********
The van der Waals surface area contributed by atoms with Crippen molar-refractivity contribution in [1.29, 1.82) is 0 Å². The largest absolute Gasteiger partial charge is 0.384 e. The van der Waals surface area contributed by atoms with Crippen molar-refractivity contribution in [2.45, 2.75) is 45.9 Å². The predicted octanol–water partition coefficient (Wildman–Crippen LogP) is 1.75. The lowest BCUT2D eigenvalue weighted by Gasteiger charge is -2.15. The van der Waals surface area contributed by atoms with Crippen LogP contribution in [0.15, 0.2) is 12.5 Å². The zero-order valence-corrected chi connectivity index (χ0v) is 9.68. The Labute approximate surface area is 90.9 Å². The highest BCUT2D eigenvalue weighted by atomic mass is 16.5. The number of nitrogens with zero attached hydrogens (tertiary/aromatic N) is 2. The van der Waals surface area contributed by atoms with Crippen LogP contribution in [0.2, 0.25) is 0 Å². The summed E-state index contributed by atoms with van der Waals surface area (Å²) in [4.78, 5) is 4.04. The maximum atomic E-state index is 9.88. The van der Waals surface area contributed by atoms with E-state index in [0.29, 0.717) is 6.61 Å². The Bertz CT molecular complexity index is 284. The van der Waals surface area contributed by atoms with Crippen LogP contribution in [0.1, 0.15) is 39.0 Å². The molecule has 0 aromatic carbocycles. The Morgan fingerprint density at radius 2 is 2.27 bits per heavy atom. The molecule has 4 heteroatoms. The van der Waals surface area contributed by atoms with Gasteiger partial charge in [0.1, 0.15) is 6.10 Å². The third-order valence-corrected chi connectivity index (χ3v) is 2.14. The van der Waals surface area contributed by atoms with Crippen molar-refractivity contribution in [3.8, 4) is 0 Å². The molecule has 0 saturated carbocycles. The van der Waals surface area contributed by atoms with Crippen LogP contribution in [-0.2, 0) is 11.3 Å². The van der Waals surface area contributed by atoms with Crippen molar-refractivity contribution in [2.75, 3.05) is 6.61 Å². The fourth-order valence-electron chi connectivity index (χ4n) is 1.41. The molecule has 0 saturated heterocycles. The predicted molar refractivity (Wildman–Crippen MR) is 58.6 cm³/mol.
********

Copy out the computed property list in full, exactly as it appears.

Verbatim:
The van der Waals surface area contributed by atoms with Crippen molar-refractivity contribution in [1.29, 1.82) is 0 Å². The largest absolute Gasteiger partial charge is 0.384 e. The van der Waals surface area contributed by atoms with Crippen molar-refractivity contribution in [2.45, 2.75) is 45.9 Å². The predicted octanol–water partition coefficient (Wildman–Crippen LogP) is 1.75. The lowest BCUT2D eigenvalue weighted by Gasteiger charge is -2.15. The van der Waals surface area contributed by atoms with Crippen LogP contribution in [0.15, 0.2) is 12.5 Å². The zero-order valence-corrected chi connectivity index (χ0v) is 9.68. The Labute approximate surface area is 90.9 Å². The highest BCUT2D eigenvalue weighted by atomic mass is 16.5. The number of nitrogens with zero attached hydrogens (tertiary/aromatic N) is 2. The van der Waals surface area contributed by atoms with Crippen LogP contribution in [0.2, 0.25) is 0 Å². The summed E-state index contributed by atoms with van der Waals surface area (Å²) in [4.78, 5) is 4.04. The maximum atomic E-state index is 9.88. The van der Waals surface area contributed by atoms with E-state index in [0.29, 0.717) is 6.61 Å². The Bertz CT molecular complexity index is 284. The van der Waals surface area contributed by atoms with Crippen LogP contribution in [0.1, 0.15) is 39.0 Å². The molecule has 0 aromatic carbocycles. The Morgan fingerprint density at radius 2 is 2.27 bits per heavy atom. The molecule has 4 heteroatoms. The van der Waals surface area contributed by atoms with Gasteiger partial charge in [0.1, 0.15) is 6.10 Å². The third-order valence-corrected chi connectivity index (χ3v) is 2.14. The van der Waals surface area contributed by atoms with Crippen molar-refractivity contribution in [3.8, 4) is 0 Å². The molecule has 0 saturated carbocycles. The van der Waals surface area contributed by atoms with Crippen LogP contribution in [-0.2, 0) is 11.3 Å². The van der Waals surface area contributed by atoms with Crippen molar-refractivity contribution in [2.75, 3.05) is 6.61 Å². The fourth-order valence-electron chi connectivity index (χ4n) is 1.41. The molecule has 0 saturated heterocycles. The predicted molar refractivity (Wildman–Crippen MR) is 58.6 cm³/mol.